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   Table of Contents - Current issue
July-September 2021
Volume 16 | Issue 3
Page Nos. 445-668

Online since Tuesday, September 14, 2021

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Optimal surgical resection of intracranial epidermoid tumor: A tailored approach Highly accessed article p. 445
SA Javadi, Zahid Hussain Khan
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Extra-axial cerebello-pontine angle medulloblastoma in an infant: A rare case report with review of literature Highly accessed article p. 447
Santosh Prabhu, Sidharth Agarwal, Sujata Prabhu, Akash Prabhu
Medulloblastoma is a fairly common neoplastic growth seen majorly in children, presenting as an intra-axial midline mass arising from the cerebellar vermis. However, its presentation as an extra-axial mass in the cerebellopontine angle (CPA) is extremely rare, such that, only 39 cases have been reported in the world literature till 2016. Only one case has ever been reported of an extra-axial CPA medulloblastoma in an infant; who was aged 1 year. We present a case report of an 8-month-old infant, with an extra-axial CPA medulloblastoma and discuss its management strategy.
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Pediatric central nervous system cancers in the democratic People's Republic of Korea Highly accessed article p. 452
Sunwoo Park, Sandra Moon, David S Hong, Kee B Park
Purpose: Central nervous system (CNS) cancers rank as the most frequent solid tumors and the leading cause of cancer-related deaths in children and adolescents. There is less information available about pediatric brain and CNS tumors in low-income and middle-income countries, suggesting a lack of surgical accessibility or limited capacity to treat these conditions. In this study, we chose to study the epidemiology of CNS cancers in the Democratic People's Republic of Korea (DPRK). Methods: We extracted the prevalence, incidence, deaths, and disability-adjusted life years (DALYs) associated with CNS cancers in individuals under the age of 20 from the 2017 Global Burden of Disease study from the Institute for Health Metrics and Evaluation. DALYs, which signify the number of healthy life years lost due to ill health, disability, or early death. Economic impact was calculated from DALYs. Conclusions: Given the large burden of brain and CNS cancers among all pediatric cancers in the DPRK, scaling up and strengthening surgical services for children is an essential component to improving care of pediatric CNS cancers in the DPRK. Childhood cancers are time sensitive, and early diagnosis and treatment are vital in ensuring improved survival for the vulnerable pediatric cancer patient population. As surgical treatment can often prolong lives and even prevent premature deaths from these cancers, further analysis of current surgical capacity can inform the path to meeting these critical pediatric surgical needs.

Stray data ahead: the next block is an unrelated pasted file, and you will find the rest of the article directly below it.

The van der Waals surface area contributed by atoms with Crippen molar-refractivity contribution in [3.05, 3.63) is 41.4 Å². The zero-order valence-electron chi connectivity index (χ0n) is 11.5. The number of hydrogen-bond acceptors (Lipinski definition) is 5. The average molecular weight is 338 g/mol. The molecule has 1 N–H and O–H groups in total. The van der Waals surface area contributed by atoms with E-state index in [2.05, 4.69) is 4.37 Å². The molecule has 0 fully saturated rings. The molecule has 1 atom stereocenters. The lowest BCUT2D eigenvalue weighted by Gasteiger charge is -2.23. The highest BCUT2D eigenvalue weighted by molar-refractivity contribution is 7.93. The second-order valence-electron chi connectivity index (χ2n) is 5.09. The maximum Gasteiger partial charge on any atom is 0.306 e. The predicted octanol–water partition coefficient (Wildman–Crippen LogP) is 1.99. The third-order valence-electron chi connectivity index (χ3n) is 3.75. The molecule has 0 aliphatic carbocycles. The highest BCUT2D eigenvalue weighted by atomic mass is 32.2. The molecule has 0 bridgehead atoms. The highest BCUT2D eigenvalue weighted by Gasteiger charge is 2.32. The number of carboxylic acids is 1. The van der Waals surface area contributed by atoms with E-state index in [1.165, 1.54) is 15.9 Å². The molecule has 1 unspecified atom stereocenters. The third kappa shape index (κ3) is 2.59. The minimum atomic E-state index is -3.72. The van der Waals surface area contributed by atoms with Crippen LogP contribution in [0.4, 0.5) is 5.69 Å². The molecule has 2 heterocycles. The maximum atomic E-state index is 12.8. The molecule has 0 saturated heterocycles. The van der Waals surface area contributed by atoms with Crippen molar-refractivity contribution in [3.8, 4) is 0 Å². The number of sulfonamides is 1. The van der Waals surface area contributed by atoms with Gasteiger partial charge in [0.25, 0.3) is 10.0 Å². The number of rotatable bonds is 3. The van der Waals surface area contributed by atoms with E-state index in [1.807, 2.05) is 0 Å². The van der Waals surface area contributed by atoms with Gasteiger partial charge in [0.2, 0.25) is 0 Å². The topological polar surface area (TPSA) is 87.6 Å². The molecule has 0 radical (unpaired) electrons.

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COVID-19-associated acute disseminated encephalomyelitis: A systematic review Highly accessed article p. 457
Kiran Sunil Mahapure, Anagha Sudhakar Prabhune, Aradhana Vijaysinh Chouvhan
Objective: The objective of this study was to provide an overview of acute disseminating encephalomyelitis, a potential and serious complication of COVID-19. Methods: Three primary databases were used, PubMed, LitCovid, and WHO. The final review articles reported acute disseminated encephalomyelitis (ADEM) in COVID-19-positive patients and were full-text, peer-reviewed articles. Articles which did not have patient data such as in vitro studies and articles with unclear inference were excluded. Results: Out of 21 cases of ADEM, the diagnosis of severe acute respiratory syndrome-coronavirus 2 was confirmed in 18 and suspected in 3. Among the neurological symptoms, altered consciousness was most common (7/21), followed by anosmia (3), paraplegia (3/21), brain stem involvement (3/21), sphincter involvement (2/21), and quadriplegia (1/21). Raised inflammatory markers were most commonly seen in 9/17. Central nervous system imaging was abnormal in 19 cases and unavailable in 2 cases. Fifteen patients were treated with corticosteroids, 11 patients received intravenous immunoglobulin, while 3 patients received convalescent plasma. Two patients needed surgical intervention. Complications included seizures (1), acute kidney injury and septicemic shock (1), raised intracranial pressure (1), and supraventricular tachycardia secondary to hydroxychloroquine (1). One patient recovered completely and one had good recovery with mild deficits. Thirteen patients had incomplete recovery with residual neurological deficit while three patients died as the consequence of the disease. Conclusion: The physicians and neurosurgeons should be diligent while treating the COVID-19 patients with neurological manifestations and include ADEM as a differential diagnosis and stress on early diagnosis and treatment to reduce mortality and achieve satisfactory clinical outcome.